In February 2014, a former service technician for Rooftop Solutions filed a lawsuit in federal court in Atlanta alleging that the company and one of its executives had failed to pay him overtime compensation even though he worked more than 40 hours per week. Rooftop Solutions is the “servicing division” of Grease Guard, LLC, the manufacturer of a system designed to capture oils and greases deposited on commercial and industrial rooftops around exhaust equipment. According to the complaint, the former Rooftop Solutions service technician worked throughout Georgia, Tennessee, Alabama, and South Carolina for approximately one year in 2013 and 2014.
After the lawsuit was filed, the case was sent to arbitration to be decided by a private arbitrator rather than a judge. After a lengthy time in arbitration, Grease Guard and the executive ultimately agreed to pay the former service technician $3,000 in unpaid wages to settle his overtime claims. The arbitrator then awarded the employee $33,485.92 in attorney’s fees and $3,398.57 in costs of arbitration, for a total award of $39,884.49. The employee has now returned to the original court moving to make the arbitrator’s award entered as the court’s final judgment.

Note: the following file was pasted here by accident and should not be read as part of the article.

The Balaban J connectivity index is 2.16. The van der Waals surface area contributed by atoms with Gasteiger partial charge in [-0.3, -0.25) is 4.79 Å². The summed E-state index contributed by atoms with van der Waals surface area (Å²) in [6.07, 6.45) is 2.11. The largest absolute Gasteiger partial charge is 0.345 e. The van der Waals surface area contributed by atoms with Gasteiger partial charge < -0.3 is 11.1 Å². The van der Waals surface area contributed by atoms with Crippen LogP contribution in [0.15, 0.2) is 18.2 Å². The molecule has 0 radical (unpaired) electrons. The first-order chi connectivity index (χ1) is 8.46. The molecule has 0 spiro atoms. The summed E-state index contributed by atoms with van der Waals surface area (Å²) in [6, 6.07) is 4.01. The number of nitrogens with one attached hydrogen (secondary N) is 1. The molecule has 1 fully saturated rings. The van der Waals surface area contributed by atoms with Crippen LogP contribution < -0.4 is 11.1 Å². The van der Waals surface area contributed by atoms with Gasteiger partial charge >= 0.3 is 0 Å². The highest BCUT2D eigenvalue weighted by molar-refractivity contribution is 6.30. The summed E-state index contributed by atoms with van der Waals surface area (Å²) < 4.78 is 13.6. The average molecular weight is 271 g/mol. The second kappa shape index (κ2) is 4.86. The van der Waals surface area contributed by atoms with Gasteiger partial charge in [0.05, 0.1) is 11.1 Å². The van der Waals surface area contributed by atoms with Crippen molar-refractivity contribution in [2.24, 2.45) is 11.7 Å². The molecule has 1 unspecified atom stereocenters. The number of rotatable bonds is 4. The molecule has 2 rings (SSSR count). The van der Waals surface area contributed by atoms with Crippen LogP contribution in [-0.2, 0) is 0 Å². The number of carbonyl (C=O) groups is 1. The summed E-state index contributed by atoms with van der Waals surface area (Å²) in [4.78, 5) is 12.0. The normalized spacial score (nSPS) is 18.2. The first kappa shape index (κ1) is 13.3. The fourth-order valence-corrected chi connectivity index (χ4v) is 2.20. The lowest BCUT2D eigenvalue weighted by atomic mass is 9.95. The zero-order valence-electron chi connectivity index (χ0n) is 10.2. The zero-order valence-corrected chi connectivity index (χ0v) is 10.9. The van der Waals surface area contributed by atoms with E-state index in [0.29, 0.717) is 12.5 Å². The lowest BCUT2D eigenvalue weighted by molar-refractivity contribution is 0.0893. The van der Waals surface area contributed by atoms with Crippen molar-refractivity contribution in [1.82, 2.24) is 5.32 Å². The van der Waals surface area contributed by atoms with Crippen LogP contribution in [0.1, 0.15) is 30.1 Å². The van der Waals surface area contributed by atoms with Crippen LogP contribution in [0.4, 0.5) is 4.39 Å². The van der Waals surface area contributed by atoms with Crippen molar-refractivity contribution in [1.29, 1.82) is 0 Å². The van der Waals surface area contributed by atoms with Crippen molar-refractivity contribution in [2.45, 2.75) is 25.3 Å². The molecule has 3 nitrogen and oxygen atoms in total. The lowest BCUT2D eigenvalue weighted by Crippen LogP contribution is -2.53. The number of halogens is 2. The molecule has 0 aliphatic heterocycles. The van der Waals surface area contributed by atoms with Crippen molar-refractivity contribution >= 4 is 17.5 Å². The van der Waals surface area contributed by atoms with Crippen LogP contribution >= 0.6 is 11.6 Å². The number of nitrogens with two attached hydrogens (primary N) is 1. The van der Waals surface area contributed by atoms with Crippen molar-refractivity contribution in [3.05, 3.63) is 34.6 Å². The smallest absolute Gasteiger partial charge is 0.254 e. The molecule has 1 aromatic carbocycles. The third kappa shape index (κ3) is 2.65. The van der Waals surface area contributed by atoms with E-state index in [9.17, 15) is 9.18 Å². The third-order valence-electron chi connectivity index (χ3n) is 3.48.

The Fair Labor Standards Act ensures that employees can pursue even small claims for unpaid overtime and minimum wages by guaranteeing attorney’s fees and costs to a plaintiff who prevails on an overtime or minimum wage claim. That guarantee applies even when the employee is forced into binding arbitration by his employer. If this were not the case, employers could act like “petty tyrants” and break the minimum wage and overtime laws with impunity, knowing that their employees’ claims are too small to justify paying for a lawyer’s time. The FLSA and several other federal employment laws make sure that employers who undercompensate their employees can be held accountable.
The case against Grease Guard is captioned Thomas v. Grease Guard, LLC d/b/a Rooftop Solutions, Civil Action No. 1:14-cv-619-MHC (N.D. Ga.). The plaintiff is represented by attorneys from DeLong Caldwell Bridgers Fitzpatrick & Benjamin, LLC in Atlanta, Georgia.